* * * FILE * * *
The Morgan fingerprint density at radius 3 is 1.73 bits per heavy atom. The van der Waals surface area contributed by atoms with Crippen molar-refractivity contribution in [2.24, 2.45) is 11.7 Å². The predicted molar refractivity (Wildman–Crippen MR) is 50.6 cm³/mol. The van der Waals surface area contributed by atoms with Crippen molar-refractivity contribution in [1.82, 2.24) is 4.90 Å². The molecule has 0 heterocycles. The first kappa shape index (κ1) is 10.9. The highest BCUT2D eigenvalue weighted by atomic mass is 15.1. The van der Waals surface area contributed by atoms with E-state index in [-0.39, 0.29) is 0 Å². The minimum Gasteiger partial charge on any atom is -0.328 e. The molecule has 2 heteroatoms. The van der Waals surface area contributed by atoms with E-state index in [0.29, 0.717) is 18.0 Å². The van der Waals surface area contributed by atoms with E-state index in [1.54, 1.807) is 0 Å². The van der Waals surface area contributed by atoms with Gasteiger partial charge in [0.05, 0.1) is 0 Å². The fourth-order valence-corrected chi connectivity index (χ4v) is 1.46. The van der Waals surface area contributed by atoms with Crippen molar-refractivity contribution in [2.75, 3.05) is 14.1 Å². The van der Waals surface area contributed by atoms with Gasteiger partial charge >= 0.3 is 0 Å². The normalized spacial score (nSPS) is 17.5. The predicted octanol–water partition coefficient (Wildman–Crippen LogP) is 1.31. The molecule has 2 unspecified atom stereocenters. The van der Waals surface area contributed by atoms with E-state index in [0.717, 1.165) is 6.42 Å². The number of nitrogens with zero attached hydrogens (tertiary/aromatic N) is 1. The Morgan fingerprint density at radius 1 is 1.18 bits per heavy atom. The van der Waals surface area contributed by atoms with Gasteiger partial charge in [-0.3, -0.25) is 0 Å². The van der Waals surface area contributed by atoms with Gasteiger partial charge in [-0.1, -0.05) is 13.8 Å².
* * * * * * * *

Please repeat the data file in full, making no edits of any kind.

The Morgan fingerprint density at radius 3 is 1.73 bits per heavy atom. The van der Waals surface area contributed by atoms with Crippen molar-refractivity contribution in [2.24, 2.45) is 11.7 Å². The predicted molar refractivity (Wildman–Crippen MR) is 50.6 cm³/mol. The van der Waals surface area contributed by atoms with Crippen molar-refractivity contribution in [1.82, 2.24) is 4.90 Å². The molecule has 0 heterocycles. The first kappa shape index (κ1) is 10.9. The highest BCUT2D eigenvalue weighted by atomic mass is 15.1. The van der Waals surface area contributed by atoms with E-state index in [-0.39, 0.29) is 0 Å². The minimum Gasteiger partial charge on any atom is -0.328 e. The molecule has 2 heteroatoms. The van der Waals surface area contributed by atoms with E-state index in [0.29, 0.717) is 18.0 Å². The van der Waals surface area contributed by atoms with E-state index in [1.54, 1.807) is 0 Å². The van der Waals surface area contributed by atoms with Gasteiger partial charge in [0.05, 0.1) is 0 Å². The fourth-order valence-corrected chi connectivity index (χ4v) is 1.46. The van der Waals surface area contributed by atoms with Crippen molar-refractivity contribution in [2.75, 3.05) is 14.1 Å². The van der Waals surface area contributed by atoms with Gasteiger partial charge >= 0.3 is 0 Å². The normalized spacial score (nSPS) is 17.5. The predicted octanol–water partition coefficient (Wildman–Crippen LogP) is 1.31. The molecule has 2 unspecified atom stereocenters. The van der Waals surface area contributed by atoms with E-state index in [0.717, 1.165) is 6.42 Å². The number of nitrogens with zero attached hydrogens (tertiary/aromatic N) is 1. The Morgan fingerprint density at radius 1 is 1.18 bits per heavy atom. The van der Waals surface area contributed by atoms with Gasteiger partial charge in [-0.3, -0.25) is 0 Å². The van der Waals surface area contributed by atoms with Gasteiger partial charge in [-0.1, -0.05) is 13.8 Å².